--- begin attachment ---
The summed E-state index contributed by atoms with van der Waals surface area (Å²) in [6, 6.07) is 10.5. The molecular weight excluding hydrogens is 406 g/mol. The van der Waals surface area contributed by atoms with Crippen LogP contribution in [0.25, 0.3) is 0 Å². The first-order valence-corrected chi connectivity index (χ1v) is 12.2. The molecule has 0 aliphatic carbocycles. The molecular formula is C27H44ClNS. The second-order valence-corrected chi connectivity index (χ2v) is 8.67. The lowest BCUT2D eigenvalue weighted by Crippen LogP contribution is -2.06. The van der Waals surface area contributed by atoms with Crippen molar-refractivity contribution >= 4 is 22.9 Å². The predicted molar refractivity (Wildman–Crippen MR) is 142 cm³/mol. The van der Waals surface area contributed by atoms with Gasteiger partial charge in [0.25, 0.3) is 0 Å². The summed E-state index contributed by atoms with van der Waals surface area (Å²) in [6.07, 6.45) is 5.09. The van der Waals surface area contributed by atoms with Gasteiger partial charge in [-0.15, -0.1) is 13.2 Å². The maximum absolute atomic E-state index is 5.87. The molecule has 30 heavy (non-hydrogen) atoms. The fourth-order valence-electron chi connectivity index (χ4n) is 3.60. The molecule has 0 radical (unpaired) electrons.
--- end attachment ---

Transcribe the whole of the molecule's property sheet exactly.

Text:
The summed E-state index contributed by atoms with van der Waals surface area (Å²) in [6, 6.07) is 10.5. The molecular weight excluding hydrogens is 406 g/mol. The van der Waals surface area contributed by atoms with Crippen LogP contribution in [0.25, 0.3) is 0 Å². The first-order valence-corrected chi connectivity index (χ1v) is 12.2. The molecule has 0 aliphatic carbocycles. The molecular formula is C27H44ClNS. The second-order valence-corrected chi connectivity index (χ2v) is 8.67. The lowest BCUT2D eigenvalue weighted by Crippen LogP contribution is -2.06. The van der Waals surface area contributed by atoms with Crippen molar-refractivity contribution >= 4 is 22.9 Å². The predicted molar refractivity (Wildman–Crippen MR) is 142 cm³/mol. The van der Waals surface area contributed by atoms with Gasteiger partial charge in [0.25, 0.3) is 0 Å². The summed E-state index contributed by atoms with van der Waals surface area (Å²) in [6.07, 6.45) is 5.09. The van der Waals surface area contributed by atoms with Gasteiger partial charge in [-0.15, -0.1) is 13.2 Å². The maximum absolute atomic E-state index is 5.87. The molecule has 30 heavy (non-hydrogen) atoms. The fourth-order valence-electron chi connectivity index (χ4n) is 3.60. The molecule has 0 radical (unpaired) electrons.